Domestic abuse victims to have more time to report offences
Victims of domestic abuse are to be given more time to report assaults under amendments being added to the Police, Crime, Sentencing and Courts Bill, the Government has announced.
Currently, prosecutions must commence within six months of the offence but this requirement will now be moved to six months from the date the incident is formally reported to the police and there will be an overall time limit of two years from the offence to bring a prosecution.
The changes are being made because domestic abuse is often reported late relative to other crimes, meaning victims do not always have enough time to seek justice and ensure perpetrators are answerable for their actions.
The Government also announced that taking non-consensual photographs or video recordings of breastfeeding mothers is to be made a specific offence punishable by up to two years in prison. The new law will cover situations where the motive is to obtain sexual gratification, or to cause humiliation, distress or alarm.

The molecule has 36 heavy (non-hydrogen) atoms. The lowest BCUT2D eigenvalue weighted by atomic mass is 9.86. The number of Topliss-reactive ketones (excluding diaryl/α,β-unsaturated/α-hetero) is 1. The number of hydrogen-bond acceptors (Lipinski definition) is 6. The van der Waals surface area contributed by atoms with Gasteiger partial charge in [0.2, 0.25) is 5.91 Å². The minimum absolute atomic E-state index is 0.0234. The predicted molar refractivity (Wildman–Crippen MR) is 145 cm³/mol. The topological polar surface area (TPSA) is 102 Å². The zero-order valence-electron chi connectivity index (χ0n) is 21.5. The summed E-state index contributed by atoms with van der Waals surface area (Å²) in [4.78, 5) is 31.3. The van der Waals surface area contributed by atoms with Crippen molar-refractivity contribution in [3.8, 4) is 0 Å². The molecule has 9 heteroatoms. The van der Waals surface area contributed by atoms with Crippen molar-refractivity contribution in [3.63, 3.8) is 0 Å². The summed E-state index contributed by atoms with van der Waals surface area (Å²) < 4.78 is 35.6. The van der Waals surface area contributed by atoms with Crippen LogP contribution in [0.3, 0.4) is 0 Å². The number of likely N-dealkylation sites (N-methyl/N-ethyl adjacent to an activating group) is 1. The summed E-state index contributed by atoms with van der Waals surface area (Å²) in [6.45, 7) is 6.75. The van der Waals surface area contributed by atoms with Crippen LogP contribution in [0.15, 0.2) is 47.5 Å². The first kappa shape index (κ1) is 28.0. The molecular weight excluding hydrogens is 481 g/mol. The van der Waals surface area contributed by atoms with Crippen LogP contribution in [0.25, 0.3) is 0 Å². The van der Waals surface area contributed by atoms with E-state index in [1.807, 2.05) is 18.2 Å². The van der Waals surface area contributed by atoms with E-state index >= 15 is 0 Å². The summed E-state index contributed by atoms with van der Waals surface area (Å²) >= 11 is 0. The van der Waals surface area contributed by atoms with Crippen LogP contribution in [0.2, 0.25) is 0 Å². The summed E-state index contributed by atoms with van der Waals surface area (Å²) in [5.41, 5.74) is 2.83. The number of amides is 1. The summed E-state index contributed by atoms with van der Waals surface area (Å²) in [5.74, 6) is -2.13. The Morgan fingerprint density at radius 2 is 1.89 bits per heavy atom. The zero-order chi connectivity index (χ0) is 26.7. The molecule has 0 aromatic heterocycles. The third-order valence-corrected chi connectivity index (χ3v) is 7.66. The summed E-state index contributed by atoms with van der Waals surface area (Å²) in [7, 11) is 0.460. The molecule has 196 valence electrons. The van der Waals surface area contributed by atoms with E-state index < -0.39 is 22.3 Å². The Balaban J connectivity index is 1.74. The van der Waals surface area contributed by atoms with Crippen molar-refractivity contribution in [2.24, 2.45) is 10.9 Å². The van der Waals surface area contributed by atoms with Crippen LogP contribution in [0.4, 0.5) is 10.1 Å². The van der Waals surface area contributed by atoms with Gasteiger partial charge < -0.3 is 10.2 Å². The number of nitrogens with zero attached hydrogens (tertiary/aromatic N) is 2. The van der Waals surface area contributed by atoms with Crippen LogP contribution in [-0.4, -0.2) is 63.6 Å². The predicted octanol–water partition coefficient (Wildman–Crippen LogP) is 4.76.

Similar legislation introduced by the Government in 2019 that criminalised ‘upskirting’ has led to more than 30 prosecutions since it became law.
Deputy Prime Minister, Lord Chancellor and Secretary of State for Justice, Dominic Raab said: “We are committed to doing everything we can to protect women, make them feel safer, and give them greater confidence in the justice system.
“We’re giving the victims of domestic abuse longer to report the offence to the police – so abusers don’t evade justice. And we will introduce a new offence to stop people filming or taking photos of mothers breastfeeding without their consent – because no new mum should be harassed in this way.
Domestic Abuse Commissioner Nicole Jacobs said: “I strongly welcome the additions made to the Police, Crime, Sentencing and Courts Bill today, which allow victims of domestic abuse more time to report to the police.
“It is important that all domestic abuse victims have the time and opportunity to report to the police. This is especially important following Covid restrictions, when many victims faced additional challenges to seeking help and reporting domestic abuse.
“I want to see increased prosecutions for domestic abuse, and hope to see that as these measures remove another barrier to bringing perpetrators to justice.”